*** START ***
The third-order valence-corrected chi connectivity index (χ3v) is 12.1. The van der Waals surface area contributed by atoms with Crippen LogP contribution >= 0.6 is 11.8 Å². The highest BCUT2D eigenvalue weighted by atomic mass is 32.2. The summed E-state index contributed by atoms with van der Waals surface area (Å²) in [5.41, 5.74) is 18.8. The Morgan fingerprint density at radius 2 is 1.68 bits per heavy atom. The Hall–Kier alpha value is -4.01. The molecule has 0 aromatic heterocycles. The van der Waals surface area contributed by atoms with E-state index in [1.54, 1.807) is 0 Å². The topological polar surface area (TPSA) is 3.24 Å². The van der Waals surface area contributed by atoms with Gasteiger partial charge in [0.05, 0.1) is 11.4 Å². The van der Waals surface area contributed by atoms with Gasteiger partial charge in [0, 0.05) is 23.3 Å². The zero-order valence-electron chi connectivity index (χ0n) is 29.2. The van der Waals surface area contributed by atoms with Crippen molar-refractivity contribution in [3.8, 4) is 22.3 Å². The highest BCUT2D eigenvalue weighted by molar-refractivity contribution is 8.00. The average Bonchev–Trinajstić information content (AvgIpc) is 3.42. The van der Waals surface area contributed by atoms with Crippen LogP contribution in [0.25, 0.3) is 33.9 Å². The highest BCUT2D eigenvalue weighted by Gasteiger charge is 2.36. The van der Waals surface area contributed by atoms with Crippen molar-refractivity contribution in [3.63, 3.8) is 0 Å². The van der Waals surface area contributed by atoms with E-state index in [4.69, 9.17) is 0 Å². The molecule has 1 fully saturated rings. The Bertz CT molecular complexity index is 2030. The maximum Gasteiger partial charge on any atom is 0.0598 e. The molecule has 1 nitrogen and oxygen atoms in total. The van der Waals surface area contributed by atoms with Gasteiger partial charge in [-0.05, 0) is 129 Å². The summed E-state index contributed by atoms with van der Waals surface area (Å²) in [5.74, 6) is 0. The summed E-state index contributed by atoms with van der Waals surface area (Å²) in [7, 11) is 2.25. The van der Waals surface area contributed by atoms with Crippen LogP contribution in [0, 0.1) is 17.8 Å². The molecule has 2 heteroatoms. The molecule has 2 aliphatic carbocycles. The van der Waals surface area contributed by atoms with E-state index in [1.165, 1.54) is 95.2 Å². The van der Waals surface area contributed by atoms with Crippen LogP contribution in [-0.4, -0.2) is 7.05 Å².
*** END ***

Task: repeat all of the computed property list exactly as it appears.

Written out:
The third-order valence-corrected chi connectivity index (χ3v) is 12.1. The van der Waals surface area contributed by atoms with Crippen LogP contribution >= 0.6 is 11.8 Å². The highest BCUT2D eigenvalue weighted by atomic mass is 32.2. The summed E-state index contributed by atoms with van der Waals surface area (Å²) in [5.41, 5.74) is 18.8. The Morgan fingerprint density at radius 2 is 1.68 bits per heavy atom. The Hall–Kier alpha value is -4.01. The molecule has 0 aromatic heterocycles. The van der Waals surface area contributed by atoms with E-state index in [1.54, 1.807) is 0 Å². The topological polar surface area (TPSA) is 3.24 Å². The van der Waals surface area contributed by atoms with Gasteiger partial charge in [0.05, 0.1) is 11.4 Å². The van der Waals surface area contributed by atoms with Gasteiger partial charge in [0, 0.05) is 23.3 Å². The zero-order valence-electron chi connectivity index (χ0n) is 29.2. The van der Waals surface area contributed by atoms with Crippen molar-refractivity contribution in [3.8, 4) is 22.3 Å². The highest BCUT2D eigenvalue weighted by molar-refractivity contribution is 8.00. The average Bonchev–Trinajstić information content (AvgIpc) is 3.42. The van der Waals surface area contributed by atoms with Crippen LogP contribution in [0.25, 0.3) is 33.9 Å². The highest BCUT2D eigenvalue weighted by Gasteiger charge is 2.36. The van der Waals surface area contributed by atoms with Crippen molar-refractivity contribution in [3.63, 3.8) is 0 Å². The van der Waals surface area contributed by atoms with E-state index in [4.69, 9.17) is 0 Å². The molecule has 1 fully saturated rings. The Bertz CT molecular complexity index is 2030. The maximum Gasteiger partial charge on any atom is 0.0598 e. The molecule has 1 nitrogen and oxygen atoms in total. The van der Waals surface area contributed by atoms with Gasteiger partial charge in [-0.05, 0) is 129 Å². The summed E-state index contributed by atoms with van der Waals surface area (Å²) in [5.74, 6) is 0. The summed E-state index contributed by atoms with van der Waals surface area (Å²) in [7, 11) is 2.25. The van der Waals surface area contributed by atoms with Crippen LogP contribution in [0, 0.1) is 17.8 Å². The molecule has 2 heteroatoms. The molecule has 2 aliphatic carbocycles. The van der Waals surface area contributed by atoms with E-state index in [1.165, 1.54) is 95.2 Å². The van der Waals surface area contributed by atoms with Crippen LogP contribution in [-0.4, -0.2) is 7.05 Å².